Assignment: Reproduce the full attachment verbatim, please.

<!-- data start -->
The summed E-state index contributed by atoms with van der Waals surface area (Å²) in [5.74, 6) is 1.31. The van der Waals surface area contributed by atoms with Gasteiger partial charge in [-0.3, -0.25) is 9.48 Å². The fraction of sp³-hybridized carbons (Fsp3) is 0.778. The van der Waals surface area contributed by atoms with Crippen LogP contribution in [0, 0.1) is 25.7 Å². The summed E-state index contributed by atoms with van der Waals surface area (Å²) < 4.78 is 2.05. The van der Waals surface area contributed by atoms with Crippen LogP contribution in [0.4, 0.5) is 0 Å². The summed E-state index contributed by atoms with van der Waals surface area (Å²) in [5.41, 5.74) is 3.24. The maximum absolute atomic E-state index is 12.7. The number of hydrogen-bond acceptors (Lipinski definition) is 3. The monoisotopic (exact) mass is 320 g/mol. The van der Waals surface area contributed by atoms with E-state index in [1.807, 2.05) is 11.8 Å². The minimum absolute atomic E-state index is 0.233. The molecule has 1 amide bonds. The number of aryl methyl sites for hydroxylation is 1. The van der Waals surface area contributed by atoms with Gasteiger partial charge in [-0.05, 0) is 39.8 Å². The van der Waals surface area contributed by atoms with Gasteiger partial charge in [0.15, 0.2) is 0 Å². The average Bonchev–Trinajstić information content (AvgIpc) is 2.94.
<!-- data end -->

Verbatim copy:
The summed E-state index contributed by atoms with van der Waals surface area (Å²) in [5.74, 6) is 1.31. The van der Waals surface area contributed by atoms with Gasteiger partial charge in [-0.3, -0.25) is 9.48 Å². The fraction of sp³-hybridized carbons (Fsp3) is 0.778. The van der Waals surface area contributed by atoms with Crippen LogP contribution in [0, 0.1) is 25.7 Å². The summed E-state index contributed by atoms with van der Waals surface area (Å²) < 4.78 is 2.05. The van der Waals surface area contributed by atoms with Crippen LogP contribution in [0.4, 0.5) is 0 Å². The summed E-state index contributed by atoms with van der Waals surface area (Å²) in [5.41, 5.74) is 3.24. The maximum absolute atomic E-state index is 12.7. The number of hydrogen-bond acceptors (Lipinski definition) is 3. The monoisotopic (exact) mass is 320 g/mol. The van der Waals surface area contributed by atoms with E-state index in [1.807, 2.05) is 11.8 Å². The minimum absolute atomic E-state index is 0.233. The molecule has 1 amide bonds. The number of aryl methyl sites for hydroxylation is 1. The van der Waals surface area contributed by atoms with Gasteiger partial charge in [-0.05, 0) is 39.8 Å². The van der Waals surface area contributed by atoms with Gasteiger partial charge in [0.15, 0.2) is 0 Å². The average Bonchev–Trinajstić information content (AvgIpc) is 2.94.